As dawn broke the next morning, the men in the search party were just waking up when they heard a shout from one of their party to hurry to the shore.

There, lying face down on the shore, were the two young men. They were icy cold, but alive. There was no sign of their new dugout, but next to the men there were some deep drag marks on the beach that led back into the lake.

The two men were carried close to the fire and wrapped with skins after being rubbed down with bear grease. As they came back from their sleepy state, they began to tell of a strange occurrence that none of the men could understand.

“Something grabbed me by the skins and held me up,” one reported.

“It felt like a fish, but the one who held me fast had brown eyes,” the other related. “No fishes have brown eyes. It must have been the chief of the Fish People.”

The men were so alarmed by the tale that they sat in silence until the leader said they should take some food to regain their strength. By the time both of them has eaten some meat, another of their party who went to the shore for more water saw that the missing dugout was speeding towards the shore where they found the two men. The long boat was still upside down and moving straight into the shore.

“Hey!” shouted the man on the shore. “Look!”

The others turned in time to see two large gray creatures that looked like giant fishes pushing the boat toward shore.

As soon as the dugout was being dragged into shore, the gray creatures turned and swam away quickly adding a few high jumps as they crossed back and forth to reach the center of the lake.

The men stood in silence and finally one, stumbling through his words, spoke, “Wahtonkah has sent big fish people to save our men and now He has saved our dugout.”

The rest of them agreed that the Spirit Father had intervened, by nodding their heads and making guttural affirmations. They stood, together, never taking their eyes off of the creatures, watching until they could not see the big smooth gray colored fishes any longer.

The search party leader decided that they should stay another night to try to get a glimpse of the creatures one more time. No one wanted to get into the dugout, though, or venture out into the lake proper and they kept their vigil from shore.

Training their many eyes over the lake, they were sure that they saw the creatures playing on the other side of the lake below the hot springs. Another of the party was sure that he saw the creatures come close to shore by the men’s camp, like they were watching the men. A third felt, not saw, the creatures and said he thought the creatures were waiting for an opportunity to communicate with all of them. By the time they had packed up to go back to the main camp, every one of the men felt that the two men and the dugout had been saved by the big gray fishes and that these fishes were agents of the spirit, Wahtonkah Wah.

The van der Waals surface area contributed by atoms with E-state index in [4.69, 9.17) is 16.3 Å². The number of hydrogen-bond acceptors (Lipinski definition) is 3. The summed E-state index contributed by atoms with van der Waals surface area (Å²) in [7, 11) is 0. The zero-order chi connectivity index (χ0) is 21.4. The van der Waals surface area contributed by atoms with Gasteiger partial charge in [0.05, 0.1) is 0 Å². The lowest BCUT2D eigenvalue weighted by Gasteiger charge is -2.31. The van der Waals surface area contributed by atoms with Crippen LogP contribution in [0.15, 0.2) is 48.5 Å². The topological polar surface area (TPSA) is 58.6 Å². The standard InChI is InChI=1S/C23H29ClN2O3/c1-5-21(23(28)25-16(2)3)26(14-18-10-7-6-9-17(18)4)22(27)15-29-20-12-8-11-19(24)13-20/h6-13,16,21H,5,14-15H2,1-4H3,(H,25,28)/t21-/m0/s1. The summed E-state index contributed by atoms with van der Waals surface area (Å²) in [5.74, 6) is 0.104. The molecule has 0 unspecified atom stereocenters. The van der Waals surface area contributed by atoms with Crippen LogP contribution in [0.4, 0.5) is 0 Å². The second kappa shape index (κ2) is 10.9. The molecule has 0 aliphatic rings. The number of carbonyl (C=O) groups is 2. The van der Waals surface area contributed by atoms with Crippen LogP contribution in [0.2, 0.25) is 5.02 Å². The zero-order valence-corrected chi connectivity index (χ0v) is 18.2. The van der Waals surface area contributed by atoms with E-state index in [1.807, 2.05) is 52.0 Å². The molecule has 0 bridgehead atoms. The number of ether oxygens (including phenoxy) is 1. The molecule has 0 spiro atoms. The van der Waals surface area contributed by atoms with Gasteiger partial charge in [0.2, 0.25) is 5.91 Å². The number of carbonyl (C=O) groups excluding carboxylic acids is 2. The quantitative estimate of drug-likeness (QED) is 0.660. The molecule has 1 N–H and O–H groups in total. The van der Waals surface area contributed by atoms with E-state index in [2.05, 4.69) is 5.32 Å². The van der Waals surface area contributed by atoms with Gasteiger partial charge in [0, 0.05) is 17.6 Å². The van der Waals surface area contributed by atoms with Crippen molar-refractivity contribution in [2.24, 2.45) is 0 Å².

Through the years there were many reoccurrences of gray fish people who saved other men and the stories grew in intensity until the source of the fishes was discovered by adventurous men who dove deep into the lake to see the entrance of a large lava tube that must have been the creatures’ home- and because of the many lava tubes in the region, not only was it proclaimed to be the creatures’ home, but the source of the underground rivers that brought all of the many kinds of fishes to the Caldera in the first place.

On a clear day, in the summertime, a person walking on the south shore of East Lake looking north occasionally will catch a glimpse of what looks to be a large gray creature jumping out of the water. It will seem big for a lake fish, and, because of its size, it will be probably be discounted as an imaginary sight.

But, for those of us who know about the legends of the ancient peoples who first saw these creatures, the big gray creatures are as real as real can be.

Just look at the town that sits on the base of the Crater. The City of La Pine proudly displays the dolphins (the big gray fishes) that jump over the Newberry Caldera on the signs welcoming guests to town. And while people wonder why there are jumping dolphins displayed on the City logo, those of us who live here know for certain!

Posted in Original Stories by with no comments yet.